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“Honey, there’s no power at home” my mom tells me because she knows I eagerly await the first game between Portugal and Spain. She also knows there’s a power plant in my office, which guarantees I’ll be able to watch it even amidst a blackout. “You coming for lunch?” she asks.
Just over an hour later, Cristiano Ronaldo would play one of those legendary games that no fan wants to miss, but I still don’t know it and I have to make a choice between having lunch at the appropriate time or watching the game.
“I’ll stay here, I’ll come over later” I reply.
It’s worth it in the end: the game ends 3-3, with a hat trick by Cristiano and a pair of golazos from both teams. But I’m starving and when I’m about to go home, I think back about the decision I just took. Having lunch or watching the game.
Zulians have been suffering daily blackouts of over 12 hours for months and, although governor Omar Prieto said in late April that the issue was resolved by a 90%, it actually keeps on worsening.
I have to make a choice between having lunch at the appropriate time or watching the game.
This is why I’m not alone in my tragedy: there are hundreds of fans patiently waiting for the World Cup and now we see how the so-called Bolivarian Revolution ruins it, like everything else. Some acquaintances tell me they no longer discuss among friends whose house is bigger or more comfortable to meet up, but which one has electricity during an important match, which is impossible to predict since blackouts in Zulia come with no prior warning, because there are no rationing schedules anymore.
Alexis, a co-worker who requested vacations to enjoy the tournament, lets me in on his strategy: “my cousin lives two blocks from my house, but the electrical circuit isn’t the same. When I don’t have electricity, he does, and when I do, he doesn’t. So we rotate houses.”
This particular arrangement makes Alexis a bit fortunate, because others aren’t so “lucky” and must visit shopping malls with power plants without enough capacity to guarantee air conditioning.
Photos: Mario Pérez
“It’s hot, but I don’t care: a World Cup is a World Cup” a fan tells me in Gran Bazar, a mall in downtown Maracaibo, before the whistle sounds the start of Uruguay vs. Egypt.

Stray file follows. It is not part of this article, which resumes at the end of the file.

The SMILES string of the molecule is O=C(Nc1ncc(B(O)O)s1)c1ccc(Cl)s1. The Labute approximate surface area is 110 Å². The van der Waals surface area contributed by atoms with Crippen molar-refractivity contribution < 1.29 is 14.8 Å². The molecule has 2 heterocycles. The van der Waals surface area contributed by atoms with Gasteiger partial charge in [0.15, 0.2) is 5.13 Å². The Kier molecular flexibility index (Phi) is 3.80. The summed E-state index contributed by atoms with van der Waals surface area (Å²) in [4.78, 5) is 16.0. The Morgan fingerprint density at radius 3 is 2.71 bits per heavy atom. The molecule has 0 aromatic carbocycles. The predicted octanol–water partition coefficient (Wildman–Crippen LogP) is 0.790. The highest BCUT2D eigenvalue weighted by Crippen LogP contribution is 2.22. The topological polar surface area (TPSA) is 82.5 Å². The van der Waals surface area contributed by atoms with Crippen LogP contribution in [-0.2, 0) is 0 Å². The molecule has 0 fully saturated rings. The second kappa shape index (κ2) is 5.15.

For Karen Jaimes, sports journalist specialized in soccer, the situation causes a “forced disinterest” in fans, which she regrets because “many Venezuelans use soccer as a distraction, a kind of balm to forget the daily hardships.”
“It’s hot, but I don’t care: a World Cup is a World Cup.”
“We Zulians have the problem with electricity in particular, on top of inflation and all the cash problems the rest of the country suffers” she says. “Some of us experience up to two blackouts a day. In San Francisco municipality, where I Iive, blackouts are not in the early morning as in other places, but in the morning, and this World Cup can only be watched then due to the time difference. Many can’t watch the tournament, but even so you can still feel the soccer fever in the streets.”
On Saturday, my mom tells me about a peculiar incident that took place when she was buying groceries while Argentina played against Iceland: the place had more people watching the match than buying.
The funniest part was that it was being broadcast by Tves, the government channel that took over RCTV’s signal, and they played micros of Nicolás Maduro during half-time. “Everyone started shouting insults to the TV, absolutely everyone” she tells me, laughing.
Perhaps this last bit is the most genuine and sincere expression maracuchos have to show how they feel while trying to watch the World Cup amidst blackouts.
As I finish this piece, there’s no power at home and Brazil, my favorite team, is playing its first match against Switzerland. I can’t help but feel the anger of being unable to enjoy the game, but I remember I was able to watch the Portugal, Argentina, Russia and Uruguay games. I guess I’m lucky: how many haven’t been able to watch any game?
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